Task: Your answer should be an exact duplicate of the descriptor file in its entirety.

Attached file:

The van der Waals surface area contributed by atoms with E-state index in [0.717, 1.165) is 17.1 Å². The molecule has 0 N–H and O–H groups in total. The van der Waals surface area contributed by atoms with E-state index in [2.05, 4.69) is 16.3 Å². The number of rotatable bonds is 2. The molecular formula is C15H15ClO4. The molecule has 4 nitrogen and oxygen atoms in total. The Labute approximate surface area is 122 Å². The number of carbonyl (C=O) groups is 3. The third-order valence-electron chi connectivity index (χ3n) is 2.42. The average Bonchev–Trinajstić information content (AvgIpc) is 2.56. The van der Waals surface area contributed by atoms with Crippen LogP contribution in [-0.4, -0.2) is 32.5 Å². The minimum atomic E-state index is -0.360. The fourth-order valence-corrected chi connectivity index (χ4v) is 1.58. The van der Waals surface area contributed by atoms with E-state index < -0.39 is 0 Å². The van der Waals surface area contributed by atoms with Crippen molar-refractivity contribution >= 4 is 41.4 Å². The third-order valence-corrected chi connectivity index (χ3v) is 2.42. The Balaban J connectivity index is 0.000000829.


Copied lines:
The van der Waals surface area contributed by atoms with E-state index in [0.717, 1.165) is 17.1 Å². The molecule has 0 N–H and O–H groups in total. The van der Waals surface area contributed by atoms with E-state index in [2.05, 4.69) is 16.3 Å². The number of rotatable bonds is 2. The molecular formula is C15H15ClO4. The molecule has 4 nitrogen and oxygen atoms in total. The Labute approximate surface area is 122 Å². The number of carbonyl (C=O) groups is 3. The third-order valence-electron chi connectivity index (χ3n) is 2.42. The average Bonchev–Trinajstić information content (AvgIpc) is 2.56. The van der Waals surface area contributed by atoms with Crippen LogP contribution in [-0.4, -0.2) is 32.5 Å². The minimum atomic E-state index is -0.360. The fourth-order valence-corrected chi connectivity index (χ4v) is 1.58. The van der Waals surface area contributed by atoms with E-state index < -0.39 is 0 Å². The van der Waals surface area contributed by atoms with Crippen molar-refractivity contribution >= 4 is 41.4 Å². The third-order valence-corrected chi connectivity index (χ3v) is 2.42. The Balaban J connectivity index is 0.000000829.